If you have recently had a minor traffic violation, or even a minor interaction with a cop that did not lead to an arrest or fine, there is a good chance your information and the information from the police department involved could be housed in a database controlled by the U.S. Navy. The system, named The Law Enforcement Information Exchange or LinX for short, has 506.3 million records contained within it. The military keeps the system as an information sharing hub for local, state, and federal law enforcement agencies.
A parking ticket, traffic citation or involvement in a minor fender-bender are enough to get a person’s name and other personal information logged into a massive, obscure federal database run by the U.S. military.
The Law Enforcement Information Exchange, or LinX, has already amassed 506.3 million law enforcement records ranging from criminal histories and arrest reports to field information cards filled out by cops on the beat even when no crime has occurred.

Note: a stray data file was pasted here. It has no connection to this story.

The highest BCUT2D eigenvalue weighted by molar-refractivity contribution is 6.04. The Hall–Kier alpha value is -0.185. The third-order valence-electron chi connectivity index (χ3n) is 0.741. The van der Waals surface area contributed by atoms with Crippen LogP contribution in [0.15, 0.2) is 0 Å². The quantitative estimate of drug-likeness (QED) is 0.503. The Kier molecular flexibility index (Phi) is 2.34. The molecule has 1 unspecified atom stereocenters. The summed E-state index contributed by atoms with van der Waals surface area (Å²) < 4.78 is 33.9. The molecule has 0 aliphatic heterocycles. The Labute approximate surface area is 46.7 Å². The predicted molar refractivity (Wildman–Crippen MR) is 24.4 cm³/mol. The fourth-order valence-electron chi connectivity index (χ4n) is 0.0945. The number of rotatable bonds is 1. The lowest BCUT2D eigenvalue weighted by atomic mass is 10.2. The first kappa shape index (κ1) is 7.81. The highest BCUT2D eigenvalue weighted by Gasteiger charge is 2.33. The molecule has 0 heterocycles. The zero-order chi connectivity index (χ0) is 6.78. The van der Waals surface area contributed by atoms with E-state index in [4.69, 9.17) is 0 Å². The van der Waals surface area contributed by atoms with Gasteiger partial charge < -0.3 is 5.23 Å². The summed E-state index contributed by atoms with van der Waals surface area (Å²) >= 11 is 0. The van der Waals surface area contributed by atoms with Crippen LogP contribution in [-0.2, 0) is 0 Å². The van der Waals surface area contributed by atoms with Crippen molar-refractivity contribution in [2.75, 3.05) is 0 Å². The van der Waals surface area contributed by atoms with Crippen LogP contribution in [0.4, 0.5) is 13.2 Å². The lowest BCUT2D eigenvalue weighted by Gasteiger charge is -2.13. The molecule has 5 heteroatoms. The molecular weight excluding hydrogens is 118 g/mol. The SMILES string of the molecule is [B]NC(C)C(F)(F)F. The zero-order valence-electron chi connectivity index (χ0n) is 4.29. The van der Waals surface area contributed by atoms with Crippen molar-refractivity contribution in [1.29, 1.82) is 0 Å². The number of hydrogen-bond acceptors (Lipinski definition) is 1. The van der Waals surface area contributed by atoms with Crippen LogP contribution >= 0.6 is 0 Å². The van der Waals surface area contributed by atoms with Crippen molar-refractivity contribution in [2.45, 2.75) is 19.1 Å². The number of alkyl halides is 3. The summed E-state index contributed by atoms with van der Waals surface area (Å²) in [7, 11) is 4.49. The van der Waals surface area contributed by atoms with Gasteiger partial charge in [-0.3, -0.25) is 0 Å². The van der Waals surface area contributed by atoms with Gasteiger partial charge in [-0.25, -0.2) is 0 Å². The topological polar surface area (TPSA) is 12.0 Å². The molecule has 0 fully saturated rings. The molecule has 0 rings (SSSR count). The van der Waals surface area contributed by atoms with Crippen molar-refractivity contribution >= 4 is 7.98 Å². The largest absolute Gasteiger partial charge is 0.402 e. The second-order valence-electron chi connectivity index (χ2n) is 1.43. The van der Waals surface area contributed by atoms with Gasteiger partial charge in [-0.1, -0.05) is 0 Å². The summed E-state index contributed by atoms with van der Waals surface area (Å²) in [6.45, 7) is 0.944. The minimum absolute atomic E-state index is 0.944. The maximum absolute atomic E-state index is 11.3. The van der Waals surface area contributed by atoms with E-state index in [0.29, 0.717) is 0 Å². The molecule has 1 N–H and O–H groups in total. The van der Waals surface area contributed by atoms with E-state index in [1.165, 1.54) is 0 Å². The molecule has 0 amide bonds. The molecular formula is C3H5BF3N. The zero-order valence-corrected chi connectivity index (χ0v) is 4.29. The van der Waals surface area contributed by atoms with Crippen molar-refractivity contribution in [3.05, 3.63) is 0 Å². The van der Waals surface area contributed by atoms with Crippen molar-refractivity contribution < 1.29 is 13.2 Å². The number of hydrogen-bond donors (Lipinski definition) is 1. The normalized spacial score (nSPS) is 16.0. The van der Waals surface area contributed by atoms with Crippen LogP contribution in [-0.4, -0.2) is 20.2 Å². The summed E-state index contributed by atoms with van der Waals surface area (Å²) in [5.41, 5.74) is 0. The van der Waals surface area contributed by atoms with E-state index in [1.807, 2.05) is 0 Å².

LinX is a national information-sharing hub for federal, state and local law enforcement agencies. It is run by the Naval Criminal Investigative Service, raising concerns among some military law experts that putting such detailed data about ordinary citizens in the hands of military officials crosses the line that generally prohibits the armed forces from conducting civilian law enforcement operations.
Those fears are heightened by recent disclosures of the National Security Agency spying on Americans, and the CIA allegedly spying on Congress, they say.
Eugene Fidell, who teaches military law at Yale Law School, called LinX “domestic spying.”
“It gives me the willies,” said Fidell, a member of the Defense Department’s Legal Policy Board and a board member of the International Society for Military Law and the Law of War.
Fidell reviewed the Navy’s LinX website at the request of the Washington Examiner to assess the propriety of putting such a powerful database under the control of a military police entity.
“Clearly, it cannot be right that any part of the Navy is collecting traffic citation information,” Fidell said. “This sounds like something from a third-world country, where you have powerful military intelligence watching everybody.”
The military has a history of spying on Americans. The Army did it during the Vietnam War and the Air Force did it after the Sept. 11 terror attacks.